1. In his discussion of the first formulation of the categorical imperative (Act only according to that maxim whereby you can at the same time will that it should become a universal law) Kant draws a distinction between perfect and imperfect duties. Introduce this formulation of the categorical imperative and discuss how we should make the distinction between perfect and imperfect duties. This formulation introduces the concept of doing something for the right reason not for an ulterior motive. The character of the motive is what dictates the adherence to the imperative. This is possible with autonomy, the decision to act according to moral duty without outside influence. â€Å"If the action would be good solely as a means to something else it is hypothetical. If the action is represented as good in itself and therefore as necessary for a will which of itself accords with reason, then the imperative is categorical†. Kant To distinguish between perfect an imperfect duties. Try to universalize the maxim that is about to be acted. Would you want this maxim to be acted upon your person? By universalizing, you can test whether, your needs are being privileged over the needs of others. 2. At the start of section two of the Grounding, Kant addresses a potential criticism from a group he calls ‘self-love moralists.’ Present this criticism in your own words. How does Kant respond to this criticism? The self-love argument is that all actions are for self. That no act is performedShow MoreRelatedThe Ethical Argument For Veganism1685 Words   |  7 Pages This essay analyzes the ethical argument for veganism through the lens of philosophy using Utilitarianism defined by John Stuart Mill, and Deontological ethics according to Immanuel Kant. Through the use of these theories, I will justify the moral worth and legitimacy of the animal welfare debate that is often used to promote a cruelty-free and vegan lifestyle by analyzing questions of animal sentience, the worth of an animal’s happiness, and the right humanity supposedly has to the lives of otherRead MoreThe Long Standing Debate On Ethics1253 Words   |  6 Pagestheir own theories in determining whether an action is good or bad. John Stuart Mill focuses on a utilitarian perspective and utilizes the idea of consequentialism and on the other hand, Immanuel Kant avoids the consequentialist argument and supports a deontological perspective in analyzing morality and ethics. Both arguments, valid as they may be, strongly contradict one another, mostly on the basis that Kant and Mill look at very different parts of the equation. Both thinkers appeal to a sense ofRead MoreThe Moral Theory Of Utilitarianism1725 Words   |  7 Pagesproblems with utilitarian thoughts are revealed. It has been widely debated by many philosophers, including G.E. Moore and Immanuel Kant. Like these two philosophers, I argue that utilitarianism is inadequate because of its contradictory nature as a moral theory. It highlights the principle of utility in seeking the greatest pleasure, allowing egotistic and hedonistic actions to be considered moral. John Stuart Mill, born in 1806 in London, is one of the most infamous utilitarians in history. HeRead MoreThe Moral Dispute Of John Stuart Mill And Immanuel Kant1500 Words   |  6 Pagestheory and argument will be explored further in this review along with the works of some of his successors. The Moral Dispute John Stuart Mill vs Immanuel Kant Philosopher John Stuart Mill’s theory highlights utilitarianism and Kantian theory would be the total opposite. Mill’s position links happiness with morality and focused solely on the outcomes of an action. Philosopher John Kant’s theory emphasizes the importance of rationality, reliability, and neutrality with highlightsRead MoreEssay on The Golden Rule in Kant and Mills Ethical Theories1320 Words   |  6 Pagespurpose. The two most important philosophers that deal with ethics are Immanuel Kant and John Stuart Mill. Kant’s ethical theory is Kantianism or deontological ethics. Mill’s ethical theory is utilitarianism. Both philosophers’ theories have many differences; Kant’s theory deals with conduct, seeking reason for good action in duty. Mill’s theory deals with consequences and maximizing human happiness. However both Kant and Mill’s ethics relate to the important biblical principal of the Golden RuleRead MoreEthics and Morality Essay1347 Words   |  6 PagesEthics and Morality Is it immoral for a person to write lies on his/her resume? This question poses many questions in its self. How fictitious is the lie, what are you lying about, what could be the consequences of this lie and whom and how will this lie affect the people involved? How would John Stuart Mill answer this question? Mills general position seem to be that one should do what will produce the most happiness, pleasure and with the absence of pain. With this in mind for one toRead MoreDr. Ethos, The Chief Resident Of A Hospital1591 Words   |  7 Pagespatients. The question is, what would Dr. Ethos do, if he were Utilitarian (Act vs. Rule)? What would Dr. Ethos do, if he were a Deontologist (Kantian)? Utilitarianism John S. Mill describes Utilitarianism, also known as â€Å"The greatest happiness principle†, as a philosophical theory of morality. This theory focuses on the end result, rather than the motive behind it, which makes it a consequential theory. It argues that the morality of the action is solely dependent on the action’s results. TheRead MoreUtilitarianism And Immanuel Kant1213 Words   |  5 Pageswill give him the best outcome. The categorical imperative rule of Kant seems to suggest that actions must be universal for them to be classified as either moral or immoral. John Stuart Mill also strongly contributed to the development of philosophical views that have continued to influence different aspects in a variety of different disciplines. Among his many developments is the utilitarianism theory that explains morality. Mill argues that the usefulness or moral worth of an action is determinedRead MoreUtilitarian Theory Of Moral Status1189 Words   |  5 PagesIn this paper, I intend to show that utilitarian theory of moral status is much more preferable than deontological approach. I will demonstrate this idea by using by using the concept of moral laws by Immanuel Kant and John Mill along with Peter Singer’s Speciesism and Moral Status. Moral status is a term that deals with who and what is more valuable, or have higher quality, in which they should be treated specially; and both deontological and utilitarian aspect of moral status is different fromRead MoreUtilitarianism : The Greatest Happiness Principle1176 Words   |  5 PagesUtilitarianism John S. Mill describes utilitarianism, also known as â€Å"The greatest happiness principle†, as a philosophical theory of morality. This theory is focused on the end result (a consequential theory) rather than the motive behind it. It argues that the morality of the action is solely dependent on the action’s results. The action is morally ethical as long as it produces the greatest happiness for the majority of people involved. Mill mentions, â€Å"†¦ the greatest happiness principle holds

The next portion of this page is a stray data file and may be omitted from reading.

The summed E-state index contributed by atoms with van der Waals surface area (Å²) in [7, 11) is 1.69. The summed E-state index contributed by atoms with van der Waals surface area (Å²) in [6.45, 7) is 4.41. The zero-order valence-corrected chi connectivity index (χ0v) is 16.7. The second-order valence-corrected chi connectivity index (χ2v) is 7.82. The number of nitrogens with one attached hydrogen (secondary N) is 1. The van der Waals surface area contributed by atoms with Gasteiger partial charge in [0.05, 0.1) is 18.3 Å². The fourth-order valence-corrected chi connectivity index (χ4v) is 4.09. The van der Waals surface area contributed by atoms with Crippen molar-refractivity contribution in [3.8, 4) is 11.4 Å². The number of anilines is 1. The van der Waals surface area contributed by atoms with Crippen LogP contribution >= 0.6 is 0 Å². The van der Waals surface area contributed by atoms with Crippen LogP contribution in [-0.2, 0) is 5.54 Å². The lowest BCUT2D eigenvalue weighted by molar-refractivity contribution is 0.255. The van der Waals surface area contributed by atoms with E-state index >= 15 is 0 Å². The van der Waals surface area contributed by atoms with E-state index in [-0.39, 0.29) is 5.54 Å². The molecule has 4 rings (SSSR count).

Wednesday, May 6, 2020